To grow up is to grow old. With time, great love can turn into indifference. And even the most earnest revolution can imperceptibly become its own system of privilege and corruption—just as global warming has slowly modified the climate by degrees. These are examples of the kind of quiet, unseen changes that François Jullien examines in The Silent Transformations, in which he compares Western and Eastern—specifically Chinese—ways of thinking about time and processes of change.
Jullien argues that our failure to notice the effects of cumulative changes over time is due to Western thought’s foundations in classical Greek philosophies of being, which encourage thinking in terms of determined forms and neglect the indeterminable nature of the transition taking place. In contrast, Chinese thought, having a greater sense of the fluidity of life, offers a more flexible way of understanding everyday transformations and provides insightful perspectives from which to consider our relation to history and nature. In particular, a Chinese approach, argues Jullien, allows us to discover that there may be occasions when it is more efficacious to yield to situations than to confront them head-on.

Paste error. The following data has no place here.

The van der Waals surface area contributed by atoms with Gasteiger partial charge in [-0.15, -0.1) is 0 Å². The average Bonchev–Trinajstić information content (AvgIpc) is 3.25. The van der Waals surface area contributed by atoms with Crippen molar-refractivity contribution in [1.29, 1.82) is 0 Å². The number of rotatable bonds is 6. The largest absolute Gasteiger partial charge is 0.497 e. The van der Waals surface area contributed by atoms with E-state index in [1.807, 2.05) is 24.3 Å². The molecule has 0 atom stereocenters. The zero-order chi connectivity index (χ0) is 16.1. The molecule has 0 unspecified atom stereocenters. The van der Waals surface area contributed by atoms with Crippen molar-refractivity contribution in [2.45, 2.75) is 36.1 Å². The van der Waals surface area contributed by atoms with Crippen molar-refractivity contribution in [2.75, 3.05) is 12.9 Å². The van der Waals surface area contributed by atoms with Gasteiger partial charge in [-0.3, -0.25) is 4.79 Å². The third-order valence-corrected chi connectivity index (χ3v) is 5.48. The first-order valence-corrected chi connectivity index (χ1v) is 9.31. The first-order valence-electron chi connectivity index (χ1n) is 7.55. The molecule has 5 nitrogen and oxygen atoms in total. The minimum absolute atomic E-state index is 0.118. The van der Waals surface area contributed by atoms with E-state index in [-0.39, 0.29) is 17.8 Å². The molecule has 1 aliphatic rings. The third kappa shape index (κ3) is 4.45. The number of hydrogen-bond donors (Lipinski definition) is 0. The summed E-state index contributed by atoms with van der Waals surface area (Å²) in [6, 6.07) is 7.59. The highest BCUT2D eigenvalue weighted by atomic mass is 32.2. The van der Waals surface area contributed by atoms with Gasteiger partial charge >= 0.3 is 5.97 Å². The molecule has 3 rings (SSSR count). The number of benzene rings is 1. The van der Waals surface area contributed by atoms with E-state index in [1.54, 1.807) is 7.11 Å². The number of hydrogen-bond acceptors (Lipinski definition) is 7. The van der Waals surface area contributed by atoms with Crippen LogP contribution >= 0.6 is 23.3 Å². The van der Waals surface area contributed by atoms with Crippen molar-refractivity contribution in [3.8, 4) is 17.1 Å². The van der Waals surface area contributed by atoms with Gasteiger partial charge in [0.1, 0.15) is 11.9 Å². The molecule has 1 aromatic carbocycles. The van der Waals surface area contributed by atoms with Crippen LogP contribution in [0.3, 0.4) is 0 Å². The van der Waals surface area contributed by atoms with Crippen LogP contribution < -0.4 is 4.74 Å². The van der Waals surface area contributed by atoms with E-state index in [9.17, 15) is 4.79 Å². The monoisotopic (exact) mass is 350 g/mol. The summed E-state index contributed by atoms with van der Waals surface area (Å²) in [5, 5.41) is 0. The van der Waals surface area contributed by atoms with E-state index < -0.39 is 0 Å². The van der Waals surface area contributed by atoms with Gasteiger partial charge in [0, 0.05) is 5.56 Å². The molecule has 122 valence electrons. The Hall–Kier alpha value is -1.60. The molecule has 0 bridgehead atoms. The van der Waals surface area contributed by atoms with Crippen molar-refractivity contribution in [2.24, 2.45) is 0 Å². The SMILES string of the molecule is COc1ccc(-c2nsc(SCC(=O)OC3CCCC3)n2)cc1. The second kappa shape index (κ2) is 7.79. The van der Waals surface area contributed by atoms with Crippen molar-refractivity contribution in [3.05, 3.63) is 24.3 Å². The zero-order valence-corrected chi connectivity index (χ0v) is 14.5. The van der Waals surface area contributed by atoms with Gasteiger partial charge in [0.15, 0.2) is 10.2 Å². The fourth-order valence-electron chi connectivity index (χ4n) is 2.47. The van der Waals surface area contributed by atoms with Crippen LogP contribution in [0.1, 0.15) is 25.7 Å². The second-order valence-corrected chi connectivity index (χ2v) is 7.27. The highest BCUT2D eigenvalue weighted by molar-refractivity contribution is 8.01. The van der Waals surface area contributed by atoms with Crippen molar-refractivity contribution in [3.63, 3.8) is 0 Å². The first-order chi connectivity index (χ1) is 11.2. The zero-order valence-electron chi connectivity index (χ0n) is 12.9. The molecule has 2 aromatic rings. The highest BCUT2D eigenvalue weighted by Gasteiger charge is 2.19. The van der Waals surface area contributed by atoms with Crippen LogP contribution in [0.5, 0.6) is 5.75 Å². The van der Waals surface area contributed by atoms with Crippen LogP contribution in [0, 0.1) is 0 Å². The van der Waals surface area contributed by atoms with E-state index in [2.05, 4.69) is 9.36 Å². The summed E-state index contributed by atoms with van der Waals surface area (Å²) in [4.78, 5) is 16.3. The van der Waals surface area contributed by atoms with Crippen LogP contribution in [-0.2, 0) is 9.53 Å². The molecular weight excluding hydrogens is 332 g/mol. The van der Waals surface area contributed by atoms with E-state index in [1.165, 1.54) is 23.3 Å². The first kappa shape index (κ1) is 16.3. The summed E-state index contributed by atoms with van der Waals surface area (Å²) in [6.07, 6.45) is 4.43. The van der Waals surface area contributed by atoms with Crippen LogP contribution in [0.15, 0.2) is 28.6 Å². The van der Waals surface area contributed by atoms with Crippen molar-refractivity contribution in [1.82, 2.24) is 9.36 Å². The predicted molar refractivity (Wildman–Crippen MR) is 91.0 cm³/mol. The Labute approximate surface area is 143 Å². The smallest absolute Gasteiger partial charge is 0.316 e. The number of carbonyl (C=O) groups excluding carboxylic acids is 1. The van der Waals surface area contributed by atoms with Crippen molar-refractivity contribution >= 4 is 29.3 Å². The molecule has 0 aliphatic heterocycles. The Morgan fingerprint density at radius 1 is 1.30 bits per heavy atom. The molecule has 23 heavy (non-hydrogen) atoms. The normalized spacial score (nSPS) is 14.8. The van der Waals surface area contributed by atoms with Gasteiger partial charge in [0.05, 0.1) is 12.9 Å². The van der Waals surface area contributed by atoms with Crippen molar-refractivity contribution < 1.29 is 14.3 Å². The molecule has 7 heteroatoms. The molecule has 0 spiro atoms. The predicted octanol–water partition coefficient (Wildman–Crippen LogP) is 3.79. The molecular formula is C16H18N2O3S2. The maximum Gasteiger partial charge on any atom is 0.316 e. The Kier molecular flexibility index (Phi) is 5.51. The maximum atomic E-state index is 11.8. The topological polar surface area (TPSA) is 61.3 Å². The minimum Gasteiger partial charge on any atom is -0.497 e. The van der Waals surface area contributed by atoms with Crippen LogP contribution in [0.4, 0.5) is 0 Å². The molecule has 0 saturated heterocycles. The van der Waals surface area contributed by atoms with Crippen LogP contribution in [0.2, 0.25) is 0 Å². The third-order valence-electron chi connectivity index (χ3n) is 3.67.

In The Silent Transformations, Jullien resituates Western philosophy by examining it in the light of traditions of thought that have developed from fundamentally different concepts and contexts. Jullien here opens a space for a new way of thinking, and this refreshing book will stimulate the interest of scholars in both Western and Eastern philosophy.
About the Author
François Jullien is professor at Université Paris Diderot, a member of the Institut universitaire de France, and director of the Institut de la pensée contemporaine. His other books include In Praise of Blandness:Proceeding from Chinese Thought and Aesthetics, and The Impossible Nude and The Great Image Has No Form, or On the Nonobject Through Painting, the latter two published by the University of Chicago Press. Krysztof Fijalkowski is a senior lecturer in critical studies at the Norwich School of Art. Michael Richardson’s translations with Krzysztof Fijalkowski include Refusal of the Shadow, Surrealism Against the Current, and States of Violence: An Essay on the End of War, the last also published by Seagull Books.